How to Set Up Your Table Saw for Success
Three steps to safe, smooth, square cuts on your tablesaw.
Synopsis: If you’ve recently bought a new tablesaw and are expecting it to do great work right out of the box, think again. Tablesaws need a tune-up before you start using them. First, you need to align the table with the blade, and make sure the miter slots are parallel with the blade. Then you need to align the rip fence perfectly parallel to the blade. This may well be the most important machine you ever buy for your shop, so it makes sense to take the time right at the beginning to ensure that it’s ready to do its best work.
Some power tools will do their best work right out of the box. Don’t expect that from your new tablesaw. Unlike a cordless drill or router, a tablesaw needs a tune-up on day one.
If you are incredibly lucky, every part and accessory will arrive perfectly aligned. I’ve heard of such miracles but never witnessed one myself. The trouble is that a misaligned saw is a dangerous saw, and you won’t know until you make a cut. At best it will be rough and inaccurate; at worst the board will kick back at you or become jammed against the fence or blade midcut.
A tablesaw is designed so that the teeth at the front of the blade do all the cutting, and the teeth at the back spin freely, without rubbing or cutting into the board. For that to happen, the board needs to travel in a perfectly straight path through the blade.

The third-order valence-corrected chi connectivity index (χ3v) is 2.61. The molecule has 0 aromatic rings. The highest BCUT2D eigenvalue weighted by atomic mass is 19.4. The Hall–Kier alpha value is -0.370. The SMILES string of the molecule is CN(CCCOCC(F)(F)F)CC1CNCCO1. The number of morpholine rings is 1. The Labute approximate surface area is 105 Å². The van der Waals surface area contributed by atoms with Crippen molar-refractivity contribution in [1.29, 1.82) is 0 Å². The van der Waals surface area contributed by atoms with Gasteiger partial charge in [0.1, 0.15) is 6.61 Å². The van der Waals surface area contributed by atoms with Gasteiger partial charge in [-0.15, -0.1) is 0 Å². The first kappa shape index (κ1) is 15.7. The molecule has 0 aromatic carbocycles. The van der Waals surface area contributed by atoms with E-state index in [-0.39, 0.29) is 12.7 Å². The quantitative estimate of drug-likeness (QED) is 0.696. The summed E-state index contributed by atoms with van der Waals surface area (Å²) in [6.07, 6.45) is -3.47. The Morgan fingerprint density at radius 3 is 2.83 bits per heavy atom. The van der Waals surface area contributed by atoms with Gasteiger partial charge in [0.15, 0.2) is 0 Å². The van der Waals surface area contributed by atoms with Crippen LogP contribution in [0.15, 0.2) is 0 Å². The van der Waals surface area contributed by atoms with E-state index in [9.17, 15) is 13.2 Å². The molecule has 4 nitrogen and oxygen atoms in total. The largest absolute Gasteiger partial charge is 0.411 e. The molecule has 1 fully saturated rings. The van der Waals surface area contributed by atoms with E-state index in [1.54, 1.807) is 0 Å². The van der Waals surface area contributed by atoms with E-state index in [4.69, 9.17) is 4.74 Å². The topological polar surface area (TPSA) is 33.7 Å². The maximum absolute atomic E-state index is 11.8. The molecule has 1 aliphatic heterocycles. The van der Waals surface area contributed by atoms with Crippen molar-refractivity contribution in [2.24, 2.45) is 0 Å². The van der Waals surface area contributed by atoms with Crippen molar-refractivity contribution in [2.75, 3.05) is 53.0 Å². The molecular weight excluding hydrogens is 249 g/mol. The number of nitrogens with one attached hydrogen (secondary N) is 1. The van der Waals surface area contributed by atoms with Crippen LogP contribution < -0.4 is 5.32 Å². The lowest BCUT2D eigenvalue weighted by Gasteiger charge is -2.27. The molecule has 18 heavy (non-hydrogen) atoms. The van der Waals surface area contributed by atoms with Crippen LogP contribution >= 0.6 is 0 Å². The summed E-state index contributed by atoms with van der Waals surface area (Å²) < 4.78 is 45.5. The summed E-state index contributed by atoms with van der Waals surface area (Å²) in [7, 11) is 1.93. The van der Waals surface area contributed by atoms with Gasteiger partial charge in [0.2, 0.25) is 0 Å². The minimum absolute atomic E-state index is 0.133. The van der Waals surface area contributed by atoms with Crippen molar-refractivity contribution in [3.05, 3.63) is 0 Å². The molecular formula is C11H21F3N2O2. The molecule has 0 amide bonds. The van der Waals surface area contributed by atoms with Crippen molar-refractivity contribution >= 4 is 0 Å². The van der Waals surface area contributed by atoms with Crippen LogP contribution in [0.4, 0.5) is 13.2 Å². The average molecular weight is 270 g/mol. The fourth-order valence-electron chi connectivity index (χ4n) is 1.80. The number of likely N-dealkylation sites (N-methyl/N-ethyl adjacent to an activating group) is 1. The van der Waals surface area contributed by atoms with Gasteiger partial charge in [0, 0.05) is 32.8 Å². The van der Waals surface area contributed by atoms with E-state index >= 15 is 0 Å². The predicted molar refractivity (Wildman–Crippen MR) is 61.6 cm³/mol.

So the first step is aligning the table so that the miter slots are parallel with the blade. The rip fence also needs to be set perfectly parallel to the blade.
From there, the tune-up switches from parallel to perpendicular, as you set the blade and fences square to the table. Those 90° angles are essential if you want to end up with tight joints and square projects. so before you plug in a new or used machine for the first time, go through the following steps. once your saw is dialed in, it will stay that way for a very long time.
Align the blade parallel with the miter slots
To align the table (and its miter slots) with the blade, you’re going to have to go under the hood, at least a little. Most tablesaw manufacturers attempt this step at the factory, but even the best machines can get knocked out of line during shipping, and used machines are a crapshoot.
How you check this alignment is the same on all saws, but the way you adjust them differs a bit. To check, take a measurement from the edge of one of the miter slots to the front and back of the blade. If the measurements are the same, the blade and table are aligned. I recommend using a 0-to-1-in. dial indicator for this step. get the plunge style. You can find one on Amazon.com for $20 to $30.
Start by raising the blade as high as it will go to increase the distance between back and front, which will give a more precise measurement. In case the teeth are a little uneven or have some pitch built up on them, rotate the blade and use the same tooth for each measurement. The two numbers should be within 0.001 in. of each other, 0.002 at the most.